Constructive Abandonment… oh dear, it's another D&Q art book…
by Michael Dumontier and Neil Farber
Drawn & Quarterly
From the afterword by Cino Zucchi:
“Icons cannot speak. Texts cannot see. They just stay close, touch, feel. Sometimes they don’t match, or don’t even recognise each other; they know their relationship will have no future. Yet they adore to tease each other, to test the magnetic fields generated by particles flowing along intersecting orbits.”
Okay, that should pretty much set the scene for Constructive Abandonment, the latest example of Drawn & Quarterly’s series of art books. I haven’t been enamoured of these so far, and after ten minutes of Constructive Abandonment, I’m still not in any way convinced.
Depending on your take on the pieces inside you may enjoy the art, or you may just shake your heads and, upon reading that afterword, just be tempted to use the phrase pretentious rubbish.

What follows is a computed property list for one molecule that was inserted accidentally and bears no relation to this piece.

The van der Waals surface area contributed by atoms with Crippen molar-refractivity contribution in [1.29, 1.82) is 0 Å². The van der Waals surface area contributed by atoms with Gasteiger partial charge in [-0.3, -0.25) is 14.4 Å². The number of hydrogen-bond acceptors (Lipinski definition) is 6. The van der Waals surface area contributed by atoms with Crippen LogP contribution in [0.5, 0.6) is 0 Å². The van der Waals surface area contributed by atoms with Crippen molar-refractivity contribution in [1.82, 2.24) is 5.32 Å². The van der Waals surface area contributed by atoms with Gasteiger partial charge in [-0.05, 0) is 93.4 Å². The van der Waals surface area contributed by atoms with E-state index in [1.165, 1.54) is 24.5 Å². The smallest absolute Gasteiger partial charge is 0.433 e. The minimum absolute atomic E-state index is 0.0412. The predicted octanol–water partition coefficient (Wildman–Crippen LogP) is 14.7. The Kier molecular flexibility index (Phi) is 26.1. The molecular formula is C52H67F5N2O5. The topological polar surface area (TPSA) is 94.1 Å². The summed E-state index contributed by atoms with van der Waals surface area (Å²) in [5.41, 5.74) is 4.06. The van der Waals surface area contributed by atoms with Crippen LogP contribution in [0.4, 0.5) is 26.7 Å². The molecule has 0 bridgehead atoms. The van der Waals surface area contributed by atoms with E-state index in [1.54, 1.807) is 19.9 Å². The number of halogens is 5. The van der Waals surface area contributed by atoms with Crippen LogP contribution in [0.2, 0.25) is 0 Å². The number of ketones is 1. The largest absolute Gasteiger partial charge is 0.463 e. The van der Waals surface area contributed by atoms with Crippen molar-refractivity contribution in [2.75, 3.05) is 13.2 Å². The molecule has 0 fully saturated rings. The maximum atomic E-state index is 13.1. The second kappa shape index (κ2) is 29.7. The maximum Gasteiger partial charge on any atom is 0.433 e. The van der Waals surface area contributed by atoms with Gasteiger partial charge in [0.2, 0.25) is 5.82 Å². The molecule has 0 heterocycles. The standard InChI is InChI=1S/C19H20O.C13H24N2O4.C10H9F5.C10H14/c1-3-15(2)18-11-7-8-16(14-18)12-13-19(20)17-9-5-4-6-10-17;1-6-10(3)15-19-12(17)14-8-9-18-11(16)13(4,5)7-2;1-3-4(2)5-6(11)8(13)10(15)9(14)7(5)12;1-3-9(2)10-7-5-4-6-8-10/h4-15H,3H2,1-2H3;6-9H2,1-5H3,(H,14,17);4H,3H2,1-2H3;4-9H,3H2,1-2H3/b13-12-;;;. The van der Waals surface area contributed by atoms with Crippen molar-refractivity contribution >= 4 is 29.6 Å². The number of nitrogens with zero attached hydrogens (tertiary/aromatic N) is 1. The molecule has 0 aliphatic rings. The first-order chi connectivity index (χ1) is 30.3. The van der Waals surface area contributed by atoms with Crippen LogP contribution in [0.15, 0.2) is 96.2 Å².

Personally, I quite like the art, quite like the contrast between the imagery of the words and the meaning of the images. The artists go out of their way to make several pieces funny, playing with meaning and image. Both artists work with natural imagery, using various animals to create a sense of absurdity in the scenarios to make their (rather heavyhanded) points.
So it’s mildly interesting, with a few nice pieces, but as a collection, a small hardback with a piece per page, there’s just not enough going on to make it anything more.
Of course, this isn’t comics, this is “art” and therefore completely subjective. You may look at these examples and consider them the greatest works of art you’ve ever seen. Although personally I doubt that. There’s very little here I haven’t seen (and seen better) elsewhere.
And sometimes, just like me, you may find yourself looking at the page and thinking it’s not just bad, it’s bad and lazy…. I mean, “picking on the new girl”…
And in the end, like all these D&Q art books, I just fail to even see the point. Maybe if they were produced for an art show I could understand it, but these books, of art that ranges from relatively mediocre to somewhere approaching good, have no purpose beyond frustration for me.